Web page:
4. The reviewer states: “In the first chapter, W. lays out a kind of “chaos theory” for the opening of the poem, suggesting that in the midst of the unpredictability of chaos Ovid is able to reproduce the cyclical nature of myth as it gradually moves toward history.”

To be clear, I do not use the term “chaos theory” nor I do propagate it. The first chapter introduces repetition as a principle of continuation in the Metamorphoses, with special attention to the repetitive characteristics of chaos. The repetition of chaos does not, on my reading, suggest a gradual movement of cyclical myth toward history. Repetition in its purest sense generates a list or catalog and is essentially atemporal. It is the second narrative dynamic (see below) that enables the poem to develop temporally.

5. The reviewer states: “In the second chapter, W. lays the groundwork for this idea that the gods, particularly Jupiter and Juno, are attitudinally transformed, an argument worthy of consideration.”

This is not the argument of the second chapter, but perhaps a more fitting description of the argument in the third chapter (although I do not use the formulation “attitudinally transformed”). The chapter is concerned with the second narrative dynamic of the Metamorphoses, which I call, for want of a better term, “narrative continuity.” This is to be understood as the narrative continuation of episodes in the poem through a series of sequels: e.g. Apollo kills Python, quarrels with Cupid, and then falls in love with Daphne. A convenient summary of the main points of the second chapter can be found on p. 69.

6. The review continues: “After moving past a workmanlike review of scholarship, W. develops his argument in this and throughout the next chapter by claiming that, while repeated patterns of narrative can occur in succession, they also frequently overlap with other examples of narrative sequences in the poem. This approach, W. concedes, harks back to the important work of Robert Coleman…; yet W. goes well beyond Coleman’s briefer treatment.”

The “workmanlike review of scholarship” that is moved past (49-54) is the point where the critical term “narrative continuity” is defined and methodologically located in the scholarly debate about the Metamorphoses. Here, I take pains to distinguish my approach to continuity from Coleman’s (1971), which, like Otis’s and Schmidt’s, identifies “thematic” similarity (which is “repetition” in my terms). I do not continue Coleman’s treatment nor do I go beyond it.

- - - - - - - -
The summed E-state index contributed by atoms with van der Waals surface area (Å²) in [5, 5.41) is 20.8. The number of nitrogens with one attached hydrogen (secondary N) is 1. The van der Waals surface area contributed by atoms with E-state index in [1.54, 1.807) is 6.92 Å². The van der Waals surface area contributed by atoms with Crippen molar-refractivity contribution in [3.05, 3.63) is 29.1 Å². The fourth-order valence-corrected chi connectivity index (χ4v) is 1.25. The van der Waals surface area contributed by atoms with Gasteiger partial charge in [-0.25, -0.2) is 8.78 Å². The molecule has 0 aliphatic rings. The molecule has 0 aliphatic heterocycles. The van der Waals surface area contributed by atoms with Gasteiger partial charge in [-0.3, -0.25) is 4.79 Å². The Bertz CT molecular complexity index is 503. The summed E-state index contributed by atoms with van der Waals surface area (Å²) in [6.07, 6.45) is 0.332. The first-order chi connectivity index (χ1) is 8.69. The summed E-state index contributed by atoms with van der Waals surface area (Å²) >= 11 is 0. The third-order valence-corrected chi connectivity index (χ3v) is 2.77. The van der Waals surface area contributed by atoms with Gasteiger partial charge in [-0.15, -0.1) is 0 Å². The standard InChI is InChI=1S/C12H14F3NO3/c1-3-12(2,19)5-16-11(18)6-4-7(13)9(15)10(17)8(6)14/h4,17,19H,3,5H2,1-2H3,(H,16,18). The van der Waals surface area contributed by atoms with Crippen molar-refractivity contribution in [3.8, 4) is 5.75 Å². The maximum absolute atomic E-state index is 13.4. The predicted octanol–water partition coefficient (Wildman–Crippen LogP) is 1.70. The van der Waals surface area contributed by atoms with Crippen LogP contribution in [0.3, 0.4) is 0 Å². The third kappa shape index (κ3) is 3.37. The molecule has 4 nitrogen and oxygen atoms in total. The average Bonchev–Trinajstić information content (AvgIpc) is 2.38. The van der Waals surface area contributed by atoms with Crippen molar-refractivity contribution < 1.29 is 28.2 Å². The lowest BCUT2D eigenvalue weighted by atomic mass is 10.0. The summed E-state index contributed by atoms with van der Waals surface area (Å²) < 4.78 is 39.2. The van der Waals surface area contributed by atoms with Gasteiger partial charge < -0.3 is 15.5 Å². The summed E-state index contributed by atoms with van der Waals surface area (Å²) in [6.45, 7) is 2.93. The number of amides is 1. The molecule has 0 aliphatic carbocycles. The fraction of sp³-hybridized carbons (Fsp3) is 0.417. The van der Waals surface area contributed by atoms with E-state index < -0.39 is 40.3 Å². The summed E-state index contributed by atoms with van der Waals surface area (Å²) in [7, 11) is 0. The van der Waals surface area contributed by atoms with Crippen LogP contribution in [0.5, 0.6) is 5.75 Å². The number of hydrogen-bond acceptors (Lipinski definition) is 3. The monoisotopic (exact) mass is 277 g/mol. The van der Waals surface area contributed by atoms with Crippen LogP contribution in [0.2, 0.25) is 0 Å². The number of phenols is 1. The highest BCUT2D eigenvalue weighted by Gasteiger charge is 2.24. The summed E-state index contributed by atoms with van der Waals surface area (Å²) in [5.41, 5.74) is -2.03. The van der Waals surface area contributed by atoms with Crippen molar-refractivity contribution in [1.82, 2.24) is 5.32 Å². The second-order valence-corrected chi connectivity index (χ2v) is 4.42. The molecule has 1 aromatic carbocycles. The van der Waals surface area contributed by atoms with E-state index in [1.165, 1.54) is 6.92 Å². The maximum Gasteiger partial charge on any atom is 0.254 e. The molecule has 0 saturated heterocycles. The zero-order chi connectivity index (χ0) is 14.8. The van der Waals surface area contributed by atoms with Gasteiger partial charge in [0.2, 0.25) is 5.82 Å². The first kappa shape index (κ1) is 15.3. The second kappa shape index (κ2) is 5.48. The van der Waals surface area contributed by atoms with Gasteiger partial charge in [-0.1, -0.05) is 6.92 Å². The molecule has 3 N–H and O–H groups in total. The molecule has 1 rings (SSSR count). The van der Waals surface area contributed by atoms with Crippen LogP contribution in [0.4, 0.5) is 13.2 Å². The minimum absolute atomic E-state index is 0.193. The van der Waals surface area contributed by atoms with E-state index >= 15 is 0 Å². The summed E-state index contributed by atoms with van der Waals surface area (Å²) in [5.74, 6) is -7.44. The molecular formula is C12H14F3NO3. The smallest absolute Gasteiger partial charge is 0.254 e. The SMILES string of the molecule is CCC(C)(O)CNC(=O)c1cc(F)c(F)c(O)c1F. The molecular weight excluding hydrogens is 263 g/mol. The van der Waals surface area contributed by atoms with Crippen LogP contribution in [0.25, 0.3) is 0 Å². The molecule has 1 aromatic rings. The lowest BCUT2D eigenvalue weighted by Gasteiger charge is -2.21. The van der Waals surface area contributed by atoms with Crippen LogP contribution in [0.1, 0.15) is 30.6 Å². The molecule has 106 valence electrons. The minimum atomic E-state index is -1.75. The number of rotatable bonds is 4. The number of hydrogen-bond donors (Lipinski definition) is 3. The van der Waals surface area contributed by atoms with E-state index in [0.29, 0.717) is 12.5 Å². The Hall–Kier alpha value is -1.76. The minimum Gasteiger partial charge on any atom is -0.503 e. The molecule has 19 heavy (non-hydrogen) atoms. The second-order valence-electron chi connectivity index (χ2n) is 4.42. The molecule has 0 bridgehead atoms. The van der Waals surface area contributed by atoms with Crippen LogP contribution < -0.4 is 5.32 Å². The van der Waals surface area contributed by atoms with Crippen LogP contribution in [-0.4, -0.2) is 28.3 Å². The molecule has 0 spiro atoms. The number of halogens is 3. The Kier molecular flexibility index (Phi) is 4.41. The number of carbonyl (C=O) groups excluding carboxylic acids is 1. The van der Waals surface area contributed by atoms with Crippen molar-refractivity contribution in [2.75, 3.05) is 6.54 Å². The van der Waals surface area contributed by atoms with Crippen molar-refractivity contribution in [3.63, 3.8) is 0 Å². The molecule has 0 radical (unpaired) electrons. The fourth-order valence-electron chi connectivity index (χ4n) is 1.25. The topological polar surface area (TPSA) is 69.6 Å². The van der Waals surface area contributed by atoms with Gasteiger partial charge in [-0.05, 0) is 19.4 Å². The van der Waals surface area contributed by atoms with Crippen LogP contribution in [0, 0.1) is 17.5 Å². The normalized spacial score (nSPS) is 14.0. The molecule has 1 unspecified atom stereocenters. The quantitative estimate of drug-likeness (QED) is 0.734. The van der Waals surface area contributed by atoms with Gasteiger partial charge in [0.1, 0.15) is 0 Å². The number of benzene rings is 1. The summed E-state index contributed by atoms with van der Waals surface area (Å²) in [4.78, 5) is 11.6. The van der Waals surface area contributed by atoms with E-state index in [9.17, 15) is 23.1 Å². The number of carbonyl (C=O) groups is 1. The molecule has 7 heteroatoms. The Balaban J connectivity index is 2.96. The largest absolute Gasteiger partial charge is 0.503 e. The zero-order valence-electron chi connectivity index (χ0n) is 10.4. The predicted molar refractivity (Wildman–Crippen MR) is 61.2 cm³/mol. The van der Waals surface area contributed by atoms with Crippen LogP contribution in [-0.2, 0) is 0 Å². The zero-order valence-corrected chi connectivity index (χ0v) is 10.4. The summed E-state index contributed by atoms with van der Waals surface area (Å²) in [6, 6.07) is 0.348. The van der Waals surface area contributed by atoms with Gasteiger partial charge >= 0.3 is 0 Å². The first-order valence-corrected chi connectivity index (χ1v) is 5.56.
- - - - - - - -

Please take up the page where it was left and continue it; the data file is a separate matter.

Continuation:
7. The review states: “In the final chapter, fittingly enough entitled “Endings,” W. seeks to show that Ovid defers the closure of the Metamorphoses because it is a carmen perpetuum…. The fifteenth book reluctantly provides the poem with a kind of uncomfortable ending…”

The purpose of the last chapter is quite the opposite: it is to show how Ovid achieves closure in a poem whose forces of continuation militate against the sense of an ending. There has been a recent tendency to read the ending of the Metamorphoses as open, an option that is made available by the speech of Pythagoras. I acknowledge the availability of aperture but argue that Ovid’s repetition of closural gestures at the end of the poem marks a significant change from the rest of the poem and prepares the audience for the poem’s cessation.

8. The review states: “[T]hough W.’s prose style is most pleasingly clear, there are occasional exceptions, e.g. incorrect agreement, ‘When he transforms himself into a bull to seduce Europa, Ovid…’ (90) and the odd turn of phrase, ‘Juno’s wrath became angry.’ But such infelicities are few and perhaps should have been caught by a copy editor.”

Quoted out of context, the first exception to pleasingly clear prose style is funny, but the preceding sentences make it clear that “he” and “himself” refer back to Jupiter and not forward to Ovid. I would not call this incorrect agreement but a mild case of pronominal ambiguity. I am grateful to the reviewer for pointing out the second example, which is clearly not intentional but a word processing error (read: “Juno became angry”). There is no sense in laying the blame for such infelicities at the feet of a copy-editor, because there wasn’t one. I apologize for all errors and beg the reader’s indulgence.


Coleman, R. (1971). “Structure and Intention in Ovid’s Metamorphoses” CQ 21:461-77.

Ludwig, W. (1965). Struktur und Einheit der Metamorphosen Ovids. Berlin.

Otis, B. (1970). Ovid as Epic Poet. 2nd ed. Cambridge (1st ed. 1966).

Smith, B. H. (1968). Poetic Closure: A Study of How Poems End. Chicago.

Schmidt, E. A. (1991). Ovids poetische Menschenwelt: Die Metamorphosen als Metapher und Symphonie. Heidelberg.